Joseph's personal struggle to understand Ruth's illness resonates on a human scale. Ruth's sickness is a symptom of a host of social ills, including "a bottomless hunger that has more to do with love than food and where the soul has been cast aside in favor of ever evolving ways to worship the flesh," according to Rosenbaum. More easily conferred is agreement about Jonathan Rosen's writing abilities. Rosenbaum commented favorably on Rosen's talent, which, the reviewer noted, is evident in his "crisp and glittering" prose and "a rhythmic energy … that delves into the twin mysteries of passion and illness." Publishers Weekly reviewer Sybil S. Steinberg praised Rosen's "careful and astute" descriptions. The difficult subject matter coupled with its capable treatment by Rosen make for an "intellectually provocative" tale, according to Bernstein.

In The Talmud and the Internet: A Journey between Worlds, originally intended as an elegy for his maternal grandmother, Rosen reflects on his Jewish heritage and examines the relationship between religious tradition and contemporary technology. "We learn from Rosen's book that the basis of the resemblance between the Talmud and the Internet lies in the fact that everything can be found in either of them if you know how and where to look," observed New York Times Book Review contributor Frank Kermode. "I've been told by people who know Talmud much better than me that their Talmudic expectations, the idea that everything is linked, the interrupting referential style, makes visiting the Web natural," Rosen told interviewer Rebecca Brown on "I'm not enough of a Talmud adept to pretend that I look at the world from an authentically Talmudical perspective. And yet I suppose I'm arguing that there's something in the culture I inherited that makes the fragmented world of the Web oddly comfortable."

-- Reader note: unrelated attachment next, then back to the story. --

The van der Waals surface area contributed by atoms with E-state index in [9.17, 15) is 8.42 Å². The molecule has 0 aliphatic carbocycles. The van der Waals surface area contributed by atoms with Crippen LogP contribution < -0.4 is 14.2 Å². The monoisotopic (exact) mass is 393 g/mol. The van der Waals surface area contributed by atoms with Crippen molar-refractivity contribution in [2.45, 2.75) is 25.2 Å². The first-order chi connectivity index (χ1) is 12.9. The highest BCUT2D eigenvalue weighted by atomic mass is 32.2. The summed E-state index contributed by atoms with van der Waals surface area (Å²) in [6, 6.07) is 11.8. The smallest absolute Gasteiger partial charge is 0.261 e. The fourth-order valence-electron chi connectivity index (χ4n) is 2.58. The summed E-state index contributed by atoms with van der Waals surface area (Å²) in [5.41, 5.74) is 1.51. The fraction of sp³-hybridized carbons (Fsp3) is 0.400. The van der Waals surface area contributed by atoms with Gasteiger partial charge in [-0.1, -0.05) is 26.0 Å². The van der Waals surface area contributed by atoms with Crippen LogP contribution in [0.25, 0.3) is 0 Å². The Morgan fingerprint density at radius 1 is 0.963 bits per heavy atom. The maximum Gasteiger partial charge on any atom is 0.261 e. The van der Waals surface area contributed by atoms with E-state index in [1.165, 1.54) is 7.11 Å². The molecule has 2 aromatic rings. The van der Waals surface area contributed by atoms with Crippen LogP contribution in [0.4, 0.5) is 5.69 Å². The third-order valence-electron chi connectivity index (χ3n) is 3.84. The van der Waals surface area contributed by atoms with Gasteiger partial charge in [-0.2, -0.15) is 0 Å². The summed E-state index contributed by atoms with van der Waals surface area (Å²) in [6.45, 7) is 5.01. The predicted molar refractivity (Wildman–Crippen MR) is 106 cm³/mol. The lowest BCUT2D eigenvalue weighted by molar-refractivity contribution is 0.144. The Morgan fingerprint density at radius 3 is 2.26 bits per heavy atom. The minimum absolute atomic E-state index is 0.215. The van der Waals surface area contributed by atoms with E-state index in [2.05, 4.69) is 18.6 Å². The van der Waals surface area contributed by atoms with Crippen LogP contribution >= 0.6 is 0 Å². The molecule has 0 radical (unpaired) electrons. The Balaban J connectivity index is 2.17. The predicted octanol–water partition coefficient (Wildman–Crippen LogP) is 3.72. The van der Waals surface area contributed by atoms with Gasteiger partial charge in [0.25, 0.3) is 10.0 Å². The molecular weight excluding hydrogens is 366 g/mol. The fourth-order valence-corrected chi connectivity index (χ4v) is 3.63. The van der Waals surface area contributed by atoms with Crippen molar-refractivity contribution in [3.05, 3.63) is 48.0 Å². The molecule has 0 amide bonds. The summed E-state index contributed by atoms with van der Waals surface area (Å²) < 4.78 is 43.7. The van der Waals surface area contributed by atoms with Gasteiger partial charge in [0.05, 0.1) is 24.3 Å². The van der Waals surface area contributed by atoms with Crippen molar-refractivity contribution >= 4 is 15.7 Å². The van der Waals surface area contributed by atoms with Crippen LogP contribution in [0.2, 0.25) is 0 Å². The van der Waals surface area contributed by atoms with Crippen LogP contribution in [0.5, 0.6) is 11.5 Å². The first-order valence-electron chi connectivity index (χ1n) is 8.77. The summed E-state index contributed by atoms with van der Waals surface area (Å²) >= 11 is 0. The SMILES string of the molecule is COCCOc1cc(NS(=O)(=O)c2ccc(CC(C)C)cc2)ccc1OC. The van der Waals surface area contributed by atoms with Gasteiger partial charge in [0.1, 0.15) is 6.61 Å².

In addition, The Talmud and the Internet contains the author's musings on such diverse subjects as Rabbi Yochanan ben Zakkai, John Milton's Paradise Lost, and a visit to the Scottish mansion where his father spent World War II after escaping from Vienna. "In fact Mr. Rosen writes not one or two ideas but a whole sparkling shower of them; and contesting a few is as exhilarating as agreeing with most," remarked Richard Eder in the New York Times. "Beneath the ideas, though, and what gives this book what I venture to call its soul, is his interrogation of himself as American and Jew." "The book reveals far more about the author than it does about the Talmud or the Net," stated a critic in Publishers Weekly. Eder concluded that Rosen "is writing a kind of spiritual memoir, and he does it wittily, suggestively and with a fine rambling grace."